Two I Couldn't Put Down

I'm still working my way through my summer reading list (summer lasts here 'til Halloween, so I have plenty of time left, and I'm about 987th down on the local library list for J.K. Rowling's pseudonymous mystery novel, so this could go on awhile), but I wanted to share two of them before my mind gets muddled up with more. 

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First off, let me say that Kate Atkinson's Life After Life, published last April, utterly lived up to the hype. It's a bestseller that certainly doesn't need my (minuscule) help, but I believe it deserves as many kudos as possible. Don't be turned off by the fact that it is about a woman who lives her life over and over again, with the ability to make changes each time she's reborn. When I first read about this novel I thought, well, I'm really not into that sort of book. But I was wrong, because it's actually an engaging look at a British family evolving through a time period that I am quite attached to -- pre-World War I through to just post-World War II. Ursula, the protagonist, is born in 1900 and takes us through her childhood in the Edwardian England countryside, to 1930s Germany, to Blitz-era London.  Even without the reincarnation aspect, Atkinson presents her readers with characters worth getting to know, prose that is hard to put down, and a plot that is fascinating. Add in the fact that Ursula starts to remember bits and pieces of each life the more times she's reborn, and you have a spellbinding premise around which to spin some already-captivating historical fiction. In the midst of this genius narrative construction, Life After Life asks profound questions about free will, the costs of war, and the frailty of life. It is dazzlingly absorbing; a book that is meant to be shared and talked about.

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The second novel I read this summer that I am ridiculously excited to share with you is Beautiful Ruins by Jess Walter, which was published last summer and came out in trade paperback this past April.  Like Kate Atkinson, Walter is an established and lauded author (and journalist), and Beautiful Ruins finds him at the top of his game. (I especially love reading authors who get better and better as they write, and Atkinson and Walter are just those.) Walter worked on this novel in various bits for 15 years, abandoning and re-engaging it between other novels, and the end result is well worth the wait. Beautiful Ruins jumps back and forth in time between the end of World War II, the early 1960s, and the present day, and is set in Hollywood, the American Northwest, and Italy. It sounds complex, but Walter weaves his tale quite seamlessly. The novel pivots around Pasquale, a young Italian innkeeper, and a fledgling movie star named Dee Moray. Pasquale and Dee meet in 1962 when she is sent to a remote coastal area to recuperate during the filming of Cleopatra (yes the one with Liz and Dick).  When the unmarried actress learns her illness is actually a pregnancy, careers, lives, and loves are forever altered. The novel spans the next fifty years, and we meet players whose lives are intertwined with these two main characters, as the author catapults us toward an evening in which Pasquale and Dee are reunited.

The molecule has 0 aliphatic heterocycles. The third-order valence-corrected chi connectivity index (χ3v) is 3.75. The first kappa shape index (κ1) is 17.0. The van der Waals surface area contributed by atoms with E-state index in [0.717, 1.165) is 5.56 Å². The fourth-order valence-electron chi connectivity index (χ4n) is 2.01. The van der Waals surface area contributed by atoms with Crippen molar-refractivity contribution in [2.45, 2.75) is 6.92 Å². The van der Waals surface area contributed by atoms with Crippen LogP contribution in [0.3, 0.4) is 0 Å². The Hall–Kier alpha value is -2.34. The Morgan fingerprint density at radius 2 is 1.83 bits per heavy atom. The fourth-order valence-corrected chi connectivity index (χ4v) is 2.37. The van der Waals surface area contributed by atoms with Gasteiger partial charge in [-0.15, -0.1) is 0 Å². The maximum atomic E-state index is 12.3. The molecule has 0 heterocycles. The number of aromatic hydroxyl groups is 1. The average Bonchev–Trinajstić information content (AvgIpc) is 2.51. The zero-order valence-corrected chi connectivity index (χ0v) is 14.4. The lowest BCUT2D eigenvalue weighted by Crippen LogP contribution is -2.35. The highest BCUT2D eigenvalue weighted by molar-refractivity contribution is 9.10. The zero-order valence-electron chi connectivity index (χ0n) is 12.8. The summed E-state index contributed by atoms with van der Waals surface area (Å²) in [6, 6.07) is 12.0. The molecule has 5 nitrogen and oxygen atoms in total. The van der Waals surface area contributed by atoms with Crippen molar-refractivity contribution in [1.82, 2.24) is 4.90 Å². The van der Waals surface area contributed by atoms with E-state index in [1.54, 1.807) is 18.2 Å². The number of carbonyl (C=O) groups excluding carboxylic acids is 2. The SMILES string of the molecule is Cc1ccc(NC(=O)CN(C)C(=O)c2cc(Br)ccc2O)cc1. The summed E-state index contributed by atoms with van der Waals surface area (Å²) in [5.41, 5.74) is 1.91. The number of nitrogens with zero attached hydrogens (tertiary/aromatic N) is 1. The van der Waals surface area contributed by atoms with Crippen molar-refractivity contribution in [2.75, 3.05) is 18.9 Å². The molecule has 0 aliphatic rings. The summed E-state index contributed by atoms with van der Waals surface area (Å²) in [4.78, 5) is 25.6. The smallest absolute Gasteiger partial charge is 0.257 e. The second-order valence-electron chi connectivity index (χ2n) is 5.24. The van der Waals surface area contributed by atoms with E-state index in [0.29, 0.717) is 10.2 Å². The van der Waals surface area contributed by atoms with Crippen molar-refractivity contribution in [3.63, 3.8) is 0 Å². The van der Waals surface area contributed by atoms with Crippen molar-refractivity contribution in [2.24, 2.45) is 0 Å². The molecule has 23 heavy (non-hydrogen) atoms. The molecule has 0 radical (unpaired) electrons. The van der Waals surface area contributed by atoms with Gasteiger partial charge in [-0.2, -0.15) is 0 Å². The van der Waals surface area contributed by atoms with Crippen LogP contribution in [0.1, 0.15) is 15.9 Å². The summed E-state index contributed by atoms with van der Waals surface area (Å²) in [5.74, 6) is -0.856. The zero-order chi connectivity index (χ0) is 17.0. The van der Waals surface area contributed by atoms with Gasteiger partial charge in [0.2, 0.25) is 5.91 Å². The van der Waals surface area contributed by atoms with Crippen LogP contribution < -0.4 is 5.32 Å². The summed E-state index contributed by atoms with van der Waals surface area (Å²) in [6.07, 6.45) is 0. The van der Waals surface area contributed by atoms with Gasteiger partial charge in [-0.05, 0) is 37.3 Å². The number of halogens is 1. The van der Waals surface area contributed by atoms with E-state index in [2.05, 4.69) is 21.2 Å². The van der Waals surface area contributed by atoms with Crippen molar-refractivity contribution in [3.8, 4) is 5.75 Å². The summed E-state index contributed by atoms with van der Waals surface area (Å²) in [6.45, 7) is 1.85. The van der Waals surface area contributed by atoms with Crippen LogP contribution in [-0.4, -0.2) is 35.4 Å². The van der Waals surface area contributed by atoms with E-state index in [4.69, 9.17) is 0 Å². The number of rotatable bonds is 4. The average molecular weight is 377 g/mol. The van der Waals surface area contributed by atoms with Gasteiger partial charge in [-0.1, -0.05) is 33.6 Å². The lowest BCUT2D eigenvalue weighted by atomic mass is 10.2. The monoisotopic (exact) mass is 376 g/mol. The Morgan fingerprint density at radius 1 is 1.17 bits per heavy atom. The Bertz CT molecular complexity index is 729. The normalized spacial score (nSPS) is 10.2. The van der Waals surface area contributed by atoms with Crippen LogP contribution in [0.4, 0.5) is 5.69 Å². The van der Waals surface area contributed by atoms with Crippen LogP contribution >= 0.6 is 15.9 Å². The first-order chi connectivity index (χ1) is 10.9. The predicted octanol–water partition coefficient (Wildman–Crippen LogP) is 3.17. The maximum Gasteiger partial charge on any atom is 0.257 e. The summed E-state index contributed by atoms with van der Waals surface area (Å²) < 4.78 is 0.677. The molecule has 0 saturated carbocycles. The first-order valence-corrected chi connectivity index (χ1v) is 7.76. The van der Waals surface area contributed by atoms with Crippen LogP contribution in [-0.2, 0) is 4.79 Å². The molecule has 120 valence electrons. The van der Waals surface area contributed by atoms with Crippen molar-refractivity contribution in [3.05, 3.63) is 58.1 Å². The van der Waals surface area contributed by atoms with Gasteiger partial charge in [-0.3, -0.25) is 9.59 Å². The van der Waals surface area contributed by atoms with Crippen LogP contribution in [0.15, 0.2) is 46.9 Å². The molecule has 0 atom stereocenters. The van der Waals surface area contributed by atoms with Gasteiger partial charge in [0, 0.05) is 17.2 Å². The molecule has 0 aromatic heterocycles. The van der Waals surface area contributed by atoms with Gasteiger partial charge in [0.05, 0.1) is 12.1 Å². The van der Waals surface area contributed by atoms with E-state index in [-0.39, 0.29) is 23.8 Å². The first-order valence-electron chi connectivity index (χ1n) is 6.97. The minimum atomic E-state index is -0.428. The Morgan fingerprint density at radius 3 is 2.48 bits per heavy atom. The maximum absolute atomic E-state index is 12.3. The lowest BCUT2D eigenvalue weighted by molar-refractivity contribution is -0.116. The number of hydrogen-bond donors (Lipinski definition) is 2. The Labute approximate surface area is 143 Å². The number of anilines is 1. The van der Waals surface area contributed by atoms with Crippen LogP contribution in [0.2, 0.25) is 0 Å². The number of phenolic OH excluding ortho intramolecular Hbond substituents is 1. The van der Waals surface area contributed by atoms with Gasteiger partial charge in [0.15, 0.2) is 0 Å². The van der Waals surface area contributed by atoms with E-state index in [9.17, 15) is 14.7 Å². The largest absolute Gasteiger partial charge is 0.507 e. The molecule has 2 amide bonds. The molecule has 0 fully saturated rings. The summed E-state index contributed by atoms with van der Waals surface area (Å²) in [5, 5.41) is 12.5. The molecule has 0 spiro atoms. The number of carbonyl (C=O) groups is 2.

Jess Walter worked as a screenwriter in Hollywood, and his inside knowledge is in full force when he depicts writers, producers, and actors struggling with moral quandaries: some slip into the quagmire of ego and fame while others try to survive a cutthroat world with their principles intact. It sounds like a beach read, and it moves like one, but Walter tackles complex issues of love, choice, and art in this soulful novel. Walter's ability to interweave comedy and pathos is remarkable, and he is undeniably skilled at  making you laugh as he simultaneously tears your heart out of your chest. I'd argue that this novel is more literary than light, but paced so that the pages fly by, entertaining the reader as it prods her/him to ponder what it means to be a beautiful ruin of a human being. 

So go buy or borrow Life After Life and Beautiful Ruins asap!  I promise you won't be disappointed, and you will be moved.